Imperial Rule Assistance Political Association
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The Imperial Rule Assistance Political Association (翼賛政治会 Yokusan seijikai?), abbreviated to Yokuseikai or IRAPA, was the political wing of the Imperial Rule Assistance Association and a joint caucus of both the House of Representatives and the House of Peers that existed between 20 May 1942 to 30 March 1945.
In Japanese history, the Imperial Rule Assistance Political Association established the “one country, one party” system.
Although candidates who received the endorsement of the IRAA and its affiliated Imperial Rule Assistance Young Men's Corps won a commanding majority in the elections of 30 April 1942, 85 unendorsed candidates who were critical of Prime Minister Hideki Tojo’s cabinet were also elected. Tojo, who was concerned about this, invited 70 representatives from the political world, the business community, and the press to form the Imperial Rule Assistance Political Consolidation Preparation Committee on 7 May and he appointed as its chairman Masatsune Ogura, a former finance minister from the Sumitomo Group. Afterwards seven more members including five active cabinet members joined. Starting with these 77, a membership list, platform, and rules were announced on 14 May and notes requesting participation in a new proposed organization were sent to prominent men in Japanese society, all the while maintaining the facade of an organization by interested volunteers. However, in reality, the Imperial Rule Assistance Diet Members' League, the IRAA’s affiliate in the House of Representatives and parent body of the endorsed candidates in the last election, had simply disbanded and formed the core of the new group. The Home Ministry also revealed its plans to immediately certify the new group’s status as a political organization but by contrast to order the dissolution of all other parliamentary caucuses, such as Ichiro Hatoyama’s Fraternity Association and others, which had been formed by the unendorsed candidates after the previous election. No successor groups were recognized, and because of that unless the elected representatives affiliated with the new group, further political activity would be impossible.
And so, from the work of the Imperial Rule Assistance Political Consolidation Preparation Committee, the new Imperial Rule Assistance Political Association was established on 20 May. Its first president was Former Prime Minister Nobuyuki Abe, head of the IRAA’s council to endorse candidates in the last election. Out of the 466 members in the House of Representatives, 458 joined, all of them except two members who were being prosecuted for criminal offenses and six members of the Tohokai group who fought dissolution. Three days later, the Tohokai was also compelled to disband and all of its members ending up being forcibly integrated into the Imperial Rule Assistance Political Association. Even in the House of Peers, where adherence was voluntary and de facto duel membership in pre-existing caucuses was permitted, 326 of the 411 members joined the Imperial Rule Assistance Political Association. However, because the caucuses of the House of Peers were close knit and were not supposed to engage in political activities, and considering the House of Peers’ traditional role since its establishment of defending the interests of the government, Japan had more or less put in place the “one country, one party” system.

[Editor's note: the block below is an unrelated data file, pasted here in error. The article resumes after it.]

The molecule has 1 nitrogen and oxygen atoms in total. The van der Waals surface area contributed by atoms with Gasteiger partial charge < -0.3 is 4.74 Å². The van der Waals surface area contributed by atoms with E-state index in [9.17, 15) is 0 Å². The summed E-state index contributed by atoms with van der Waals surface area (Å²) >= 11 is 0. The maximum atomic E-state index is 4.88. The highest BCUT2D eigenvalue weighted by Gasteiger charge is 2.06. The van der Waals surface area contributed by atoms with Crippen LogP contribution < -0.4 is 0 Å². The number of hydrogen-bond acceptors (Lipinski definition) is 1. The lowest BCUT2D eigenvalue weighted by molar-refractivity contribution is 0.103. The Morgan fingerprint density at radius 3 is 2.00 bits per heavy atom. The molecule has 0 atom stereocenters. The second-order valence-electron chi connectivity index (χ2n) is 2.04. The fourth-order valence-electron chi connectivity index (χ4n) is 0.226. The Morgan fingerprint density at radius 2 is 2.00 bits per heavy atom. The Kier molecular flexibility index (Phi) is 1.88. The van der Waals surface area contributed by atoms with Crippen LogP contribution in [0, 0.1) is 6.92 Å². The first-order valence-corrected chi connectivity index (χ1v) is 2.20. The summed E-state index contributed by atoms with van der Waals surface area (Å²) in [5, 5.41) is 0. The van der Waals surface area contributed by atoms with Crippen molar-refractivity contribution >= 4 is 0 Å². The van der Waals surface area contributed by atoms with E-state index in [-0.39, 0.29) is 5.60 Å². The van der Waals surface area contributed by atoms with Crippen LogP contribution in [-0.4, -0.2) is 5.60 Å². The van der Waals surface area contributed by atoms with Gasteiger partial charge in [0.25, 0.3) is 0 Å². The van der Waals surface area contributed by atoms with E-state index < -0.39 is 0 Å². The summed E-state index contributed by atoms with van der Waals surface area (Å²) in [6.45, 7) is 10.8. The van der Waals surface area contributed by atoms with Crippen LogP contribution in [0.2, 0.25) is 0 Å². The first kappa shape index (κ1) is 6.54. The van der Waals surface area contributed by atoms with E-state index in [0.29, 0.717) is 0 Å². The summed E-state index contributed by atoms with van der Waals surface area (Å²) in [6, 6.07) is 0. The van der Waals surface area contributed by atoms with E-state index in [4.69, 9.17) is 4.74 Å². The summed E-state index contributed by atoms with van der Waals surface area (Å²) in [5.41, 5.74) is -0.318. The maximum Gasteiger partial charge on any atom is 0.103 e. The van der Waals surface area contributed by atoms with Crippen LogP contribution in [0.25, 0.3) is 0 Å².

The platform of the IRAPA called for the rallying of political forces across the country, close cooperation with the IRAA, and the setting up of the so-called “Imperial Rule Assistance Parliament” uniting all factions. Due to the fact that this platform was swiftly passed without amendment as part of government-sponsored legislation, members of the Imperial Diet were henceforth bound to cooperate in the prosecution of the war. An executive council consisting of 29 members was set up as the organization’s highest organ. Non-Diet members such as Aiichiro Fujiyama occupied a majority of the positions, but at the same time the permanent members who conducted proceedings in the Imperial Diet comprised seven members from each house of the legislature. From the House of Representatives Yonezo Maeda, Tadao Oasa, Ryūtarō Nagai, and Tatsunosuke Yamazaki were among those elected and those from the House of Peers included Fumio Gotō, Takuo Godo, Sotaro Ishiwata, and Nagakage Okabe.